Tearful British PM May resigns over Brexit stalemate, will step down on June 7
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Leaving the job 'it has been the honor of my life to hold'

Tearful British PM May resigns over Brexit stalemate, will step down on June 7

After failing to push deal through parliament, UK premier leaves office, setting off frenzied leadership contest

LONDON — British Prime Minister Theresa May on Friday announced she will step down as Conservative leader on June 7 after failing to convince MPs to support her Brexit deal.

In an emotional departure speech, with close aides and her husband Philip looking on, May said “I will shortly leave the job that it has been the honor of my life to hold – the second female prime minister but certainly not the last.”

“I do so with no ill will, but with enormous and enduring gratitude to have had the opportunity to serve the country I love.”

“It is and will always remain a matter of deep regret to me that I have not been able to deliver Brexit,” May said in the statement outside her Downing Street residence.

The humiliating spectacle of May, who will become one of Britain’s shortest-serving post-WWII prime ministers, detailing her own departure date follows a fresh revolt to her latest Brexit plan this week among cabinet colleagues and Tory MPs.

The embattled leader has previously said she would step aside once her unpopular EU divorce deal had been passed by parliament, and launched a fresh bid Tuesday for lawmakers to approve it in early June.

The government has now postponed that vote.

A jogger gives the middle finger to a pro-Brexit demonstrator outside the Houses of Parliament in London on March 29, 2019. (Niklas Halle’n/AFP)

MPs have already overwhelmingly rejected her withdrawal agreement, struck with European Union leaders last year, three times.

May’s latest proposals, which included giving them the option of holding a referendum on the deal, prompted a furious reaction from Conservatives — including cabinet members.

“I thought she deserved one last roll of the dice. But she took those dice and threw them off the table,” a senior minister told The Times.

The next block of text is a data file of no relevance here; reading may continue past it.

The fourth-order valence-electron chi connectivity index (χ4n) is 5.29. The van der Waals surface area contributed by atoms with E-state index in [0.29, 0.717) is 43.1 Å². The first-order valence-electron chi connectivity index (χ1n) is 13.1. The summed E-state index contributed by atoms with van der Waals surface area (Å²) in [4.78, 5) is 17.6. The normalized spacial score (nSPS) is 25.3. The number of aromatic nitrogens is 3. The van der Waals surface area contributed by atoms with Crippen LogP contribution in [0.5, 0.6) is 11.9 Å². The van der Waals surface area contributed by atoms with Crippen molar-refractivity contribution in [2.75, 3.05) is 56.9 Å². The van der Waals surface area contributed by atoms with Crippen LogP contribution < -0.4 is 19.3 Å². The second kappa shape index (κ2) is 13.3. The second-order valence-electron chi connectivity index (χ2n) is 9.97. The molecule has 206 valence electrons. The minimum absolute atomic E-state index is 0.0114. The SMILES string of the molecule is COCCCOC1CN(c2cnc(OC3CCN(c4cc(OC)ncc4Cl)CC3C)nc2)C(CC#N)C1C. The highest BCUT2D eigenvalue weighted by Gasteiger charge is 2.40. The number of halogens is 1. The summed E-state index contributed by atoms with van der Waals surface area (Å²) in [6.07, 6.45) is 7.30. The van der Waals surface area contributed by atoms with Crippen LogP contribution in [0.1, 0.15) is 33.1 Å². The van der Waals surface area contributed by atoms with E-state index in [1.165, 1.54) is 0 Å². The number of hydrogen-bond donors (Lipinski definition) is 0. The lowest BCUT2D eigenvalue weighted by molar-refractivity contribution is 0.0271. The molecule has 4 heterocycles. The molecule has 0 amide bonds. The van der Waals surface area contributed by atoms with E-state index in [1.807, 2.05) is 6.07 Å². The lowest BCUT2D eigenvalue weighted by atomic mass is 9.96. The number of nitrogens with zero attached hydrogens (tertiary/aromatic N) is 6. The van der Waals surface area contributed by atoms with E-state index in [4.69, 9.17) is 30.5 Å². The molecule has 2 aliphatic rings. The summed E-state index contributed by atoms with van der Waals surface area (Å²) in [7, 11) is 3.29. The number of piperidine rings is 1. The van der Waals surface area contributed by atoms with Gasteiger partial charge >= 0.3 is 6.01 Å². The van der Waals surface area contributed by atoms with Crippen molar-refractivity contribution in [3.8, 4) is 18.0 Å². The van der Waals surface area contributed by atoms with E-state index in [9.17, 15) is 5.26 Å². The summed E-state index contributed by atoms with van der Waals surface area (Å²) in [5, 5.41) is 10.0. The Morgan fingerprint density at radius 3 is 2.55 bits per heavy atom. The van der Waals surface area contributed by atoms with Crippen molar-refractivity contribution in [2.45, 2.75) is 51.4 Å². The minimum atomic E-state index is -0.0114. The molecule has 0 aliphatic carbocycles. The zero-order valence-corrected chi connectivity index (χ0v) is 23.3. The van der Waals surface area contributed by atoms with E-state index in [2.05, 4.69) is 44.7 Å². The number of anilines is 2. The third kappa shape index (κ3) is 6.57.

May has been under growing pressure to quit following months of political paralysis over Brexit, which have intensified in recent weeks following disastrous results in the May 2 English local elections.

The Conservatives are expected to fare similarly badly in this week’s European Parliament elections when the results are announced late Sunday.

A puppet head of Britain’s Prime Minister Theresa May spearing a representation of the British Economy is positioned on Whitehall outside Downing Street in London after a march and rally organized by the pro-European People’s Vote campaign for a second EU referendum on March 23, 2019. (Isabel Infantes/AFP)

The clamor to stand down reached fever pitch after Andrea Leadsom — one of cabinet’s strongest Brexit backers — resigned on Wednesday from her post as the government’s representative in parliament.

She became the 36th minister to quit May’s dismally dysfunctional government — a modern record.

In her resignation letter Leadsom told the prime minister she no longer believed her approach to Brexit would deliver on the 2016 referendum result to leave the EU.

Several senior cabinet ministers reportedly then held “frank” talks with May on Thursday.

Foreign Secretary Jeremy Hunt, a potential successor, is believed to have told her to ditch attempting another parliamentary vote on her Brexit package, saying it was clear it would not pass.

Meanwhile Home Secretary Sajid Javid, another leadership contender, reportedly told May the government should not be “paving the way” for a second referendum.

May’s imminent departure will fuel a Conservative Party leadership contest — already unofficially under way — that is expected to encompass more than a dozen candidates and favor a Brexiteer.

Tory MPs will hold a series of votes to whittle the contenders down to a final two who will be put forward to the party’s more than 100,000 members.

Former foreign secretary and gaffe-prone Brexit cheerleader Boris Johnson is the membership’s favorite, but a considerable number of Conservative MPs are thought to hold serious reservations about his suitability for the top job.

Britain’s former foreign secretary Boris Johnson reacts to seeing photographers taking his picture as attends the fifth cricket test match of a five match series between England and India at the Oval cricket ground in London, September 8, 2018. (AP Photo/Matt Dunham)

May was the surprising victor in a 2016 leadership contest to replace predecessor David Cameron after he resigned in the aftermath of the Brexit referendum

Despite having campaigned to stay in the EU, she embraced the cause with the mantra “Brexit means Brexit.”

However the decision to hold a disastrous snap election in June 2017, when she lost her parliamentary majority, left her stymied.

May will leave office without any significant achievements to her name — other than the bungled handling of Brexit, according to political analysts.

“She doesn’t really have a legacy that she can call her own other than just having to manage what is a very difficult issue,” said Simon Usherwood, from the University of Surrey’s politics department.

“I think anybody in her position would have had great difficulty.”

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